A similar thing happens with some of the “agile metrics” like velocity, retros and even cycle time. The team can define their own definition of done and define a story point that is not related to time or delivery. They can then assess their progress every day in the stand-up and in the ongoing discussions they have as they run outputs past each other.

Even testing moves from being summative to formative as we use approaches like TDD, prototypes, MVPs, iterative discovery and evolutionary design.

The key thing about formative assessment is that it is not designed (primarily) for the assessor or stakeholders to understand and make a decision. It is designed for the one being assessed to understand and make a decision about what to do next.

This is where a lot of agile concepts align very well with modern education and this is where a lot of the metrics that came from the agile community have, at least broadly, their parentage. They assume that the consumer of the information is the self managed team, who are continuously inspecting and adapting and learning, with the goal of continual improvement and continual delivery of value.

So where does that leave us?

Teachers and others evaluating education have come to look at “learning” at different levels (such as in the Kirkpatrick model) and they have created a very robust assessment system that can include:

  • Assessing the outcome of learning;
  • Using continual feedback and ongoing assessment as par of the learning process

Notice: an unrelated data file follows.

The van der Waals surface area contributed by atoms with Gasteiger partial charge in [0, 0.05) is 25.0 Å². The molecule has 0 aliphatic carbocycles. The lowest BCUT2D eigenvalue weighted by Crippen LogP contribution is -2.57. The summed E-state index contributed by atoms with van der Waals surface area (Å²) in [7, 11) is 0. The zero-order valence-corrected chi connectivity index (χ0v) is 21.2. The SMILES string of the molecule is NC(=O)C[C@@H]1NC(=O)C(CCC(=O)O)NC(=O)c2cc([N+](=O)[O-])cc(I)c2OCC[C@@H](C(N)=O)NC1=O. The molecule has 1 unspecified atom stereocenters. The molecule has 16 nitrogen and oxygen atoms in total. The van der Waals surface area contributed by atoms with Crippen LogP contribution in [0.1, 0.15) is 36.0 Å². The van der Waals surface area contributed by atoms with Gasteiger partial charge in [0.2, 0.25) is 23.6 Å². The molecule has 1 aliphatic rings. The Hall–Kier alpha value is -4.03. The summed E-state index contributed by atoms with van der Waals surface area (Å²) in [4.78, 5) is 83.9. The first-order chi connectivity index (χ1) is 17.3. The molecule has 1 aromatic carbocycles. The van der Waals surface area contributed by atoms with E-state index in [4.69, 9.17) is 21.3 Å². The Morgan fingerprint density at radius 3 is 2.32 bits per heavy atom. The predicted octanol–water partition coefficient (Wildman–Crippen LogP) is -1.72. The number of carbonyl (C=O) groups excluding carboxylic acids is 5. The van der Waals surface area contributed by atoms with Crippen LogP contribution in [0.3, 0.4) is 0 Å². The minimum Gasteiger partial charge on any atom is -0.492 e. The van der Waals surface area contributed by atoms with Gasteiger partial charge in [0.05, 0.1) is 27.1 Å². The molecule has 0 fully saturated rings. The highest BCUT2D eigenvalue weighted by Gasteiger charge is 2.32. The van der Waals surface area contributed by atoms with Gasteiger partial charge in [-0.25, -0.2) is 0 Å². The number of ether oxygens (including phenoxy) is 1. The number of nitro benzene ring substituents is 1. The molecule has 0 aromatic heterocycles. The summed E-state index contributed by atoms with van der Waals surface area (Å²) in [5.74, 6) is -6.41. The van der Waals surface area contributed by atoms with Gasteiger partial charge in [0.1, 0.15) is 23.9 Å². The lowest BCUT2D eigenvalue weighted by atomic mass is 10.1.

• Creating a known baseline for designing and improving large scale construction of a complete portfolio of learning programs; and
  • Evaluating and questioning the system within which learning is taking place.

I believe this same approach can form the basis of building an assessment approach for our teams (product teams, agile teams, BAU support teams) and our portfolios of work. I think the existing metrics that are available to agile teams are well suited to this approach, but that they may not create a holistic approach if we simply start using them out of the box, rather than seeing them as part of the system (or Way of Working) that we work in.

I would like to try an example or a straw man to look at how that might be done, but I feel as though this article is already too long.

My only choices now are to edit this article effectively or to delay the construction of a template or model of assessment until I get another burst of writing energy.

I choose to leave things as they are and come back another time. But let me know if you can see value in this approach (based on what you see).

How would a teacher assess our agile teams (part 1)?

I have been thinking about how we measure our performance and how we track our goals at work.

Specifically, I want to look at how we would use assessment in the teams that are customer focused, product led and/or agile. There are plenty of good books in each of these domains and they have a lot of good techniques, tips and even philosophical concepts to help me.

However, many of the books seem to look only at product metrics or only at agile delivery. So I thought that I would take a step back an look at what these teams all have in common and then look at how we should approach assessing our teams and our goal progress from that perspective.

One thing all these teams have in common is that work is driven by empowered, self-organising teams. I know that R Simons has done some great work on how this might alrter the way we implement reporting and assessment.

But then I thought about something else these teams have in common – Continuous learning is core to the way Product led team, customer experience teams and agile teams all plan and manage their work.

Then I also started thinking that assessment and measurement are really learning focused processes. Why would you start measuring and assessing something if it is not for the purpose on ongoing learning?